How old are you? Well, if you’re black, you can add three years to that number.
That’s the conclusion of a disturbing new study, which suggests “racial differences in the pace of aging” appear to be a key reason why black Americans tend to die at younger ages than whites.
“Our results showed that, on average, blacks tend to be more than three years older biologically than whites,” report Morgan Levine and Eileen Crimmins of the University of Southern California’s Davis School of Gerontology. “This is consistent with findings from previous studies reporting that blacks tend to have levels of biological risk factors that are indicative of someone significantly older chronologically.”
The study, published in the journal Social Science and Medicine, uses data from the third National Health and Nutrition Examination Study. It specifically looks at 7,644 Americans—89 percent white, 11 percent black—who underwent physical exams and completed lifestyle surveys between 1988 and 1994. (Hispanics and Asians were excluded from the study.)
As study participants grew older, the gap between blacks' and whites' biological and chronological ages widened until they "were nearing old age, after which it began to converge."
The researchers calculated each participant’s “biological age” by looking at 10 biomarkers that have been linked to aging, including C-reactive protein, serum creatinine, glycosylated hemoglobin, systolic blood pressure, and total cholesterol. They also noted their body-mass index, level of education, and whether they were present or former smokers.
“On average, the biological age for blacks was 53.16 years,” compared to 49.84 years for whites, the researchers report. After controlling for socioeconomic status and health behaviors (they note that obesity rates are higher for blacks than whites, and excess weight can “contribute to progressive breakdowns in biological tissues and systems”), this gap shrank somewhat, but was still pronounced: 52.72 years for blacks, compared to 49.89 years for whites.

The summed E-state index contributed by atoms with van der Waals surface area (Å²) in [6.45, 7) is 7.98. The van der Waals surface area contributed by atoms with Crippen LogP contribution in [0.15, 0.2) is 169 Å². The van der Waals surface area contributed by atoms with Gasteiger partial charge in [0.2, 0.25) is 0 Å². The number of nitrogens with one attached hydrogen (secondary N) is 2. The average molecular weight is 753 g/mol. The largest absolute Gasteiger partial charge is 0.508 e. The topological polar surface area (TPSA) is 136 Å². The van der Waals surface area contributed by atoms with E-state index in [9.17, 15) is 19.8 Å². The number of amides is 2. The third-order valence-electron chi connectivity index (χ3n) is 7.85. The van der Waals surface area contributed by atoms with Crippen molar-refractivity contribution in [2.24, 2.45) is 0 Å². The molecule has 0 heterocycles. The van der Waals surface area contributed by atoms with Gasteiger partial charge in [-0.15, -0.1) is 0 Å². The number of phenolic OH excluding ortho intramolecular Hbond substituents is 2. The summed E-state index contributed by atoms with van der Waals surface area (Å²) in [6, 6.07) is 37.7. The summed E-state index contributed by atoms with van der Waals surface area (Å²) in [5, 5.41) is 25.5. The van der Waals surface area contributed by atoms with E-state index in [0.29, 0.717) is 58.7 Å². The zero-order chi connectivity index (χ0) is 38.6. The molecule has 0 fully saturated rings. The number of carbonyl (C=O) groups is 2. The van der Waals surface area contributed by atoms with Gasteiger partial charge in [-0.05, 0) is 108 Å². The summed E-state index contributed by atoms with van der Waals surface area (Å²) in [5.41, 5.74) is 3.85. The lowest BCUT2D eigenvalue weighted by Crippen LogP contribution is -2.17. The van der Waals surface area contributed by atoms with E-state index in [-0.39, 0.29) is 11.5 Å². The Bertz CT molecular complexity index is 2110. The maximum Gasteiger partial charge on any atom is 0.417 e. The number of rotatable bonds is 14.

Previous researchers have pointed to the corrosive influence of racism as a possible explanation for the poorer health of blacks in America. A small study released in January found blacks who had experienced racism and come to accept (even unconsciously) the concept of racial inferiority had shorter leukocyte telomeres—a different biomarker of aging.
Levine and Crimmins did not attempt to measure negative health effects of racism, but their results are consistent with the theory. They point out that blacks “experience more discrimination, have less economic security, and often live in worse neighborhoods” than whites, all of which can lead to “higher levels of both physical and psychological stress, with the potential to cause a myriad of biological changes with respect for aging.”
“Everyday stressors associated with being black may negatively impact physiological functioning and, under chronic exposure, accumulate over the lifespan and contribute to growing disparities in biological risk,” they write. “Furthermore, if such environmental, behavioral, and mental factors contribute to an acceleration of the aging process, we would expect that persons who are aging the fastest should have the highest risk of mortality, and thus (have a) lower life expectancy.”
That’s exactly what the data shows. As study participants grew older, the gap between blacks' and whites' biological and chronological ages widened until they "were nearing old age, after which it began to converge,” the researchers write. “This suggests the most disadvantaged blacks may be accumulating poorer and poorer health as they age,” ultimately dying at earlier ages than otherwise similarly situated whites.
But whatever the causes, “being black is associated with significantly higher biological age,” the researchers conclude, “and that this is a pathway to early death.”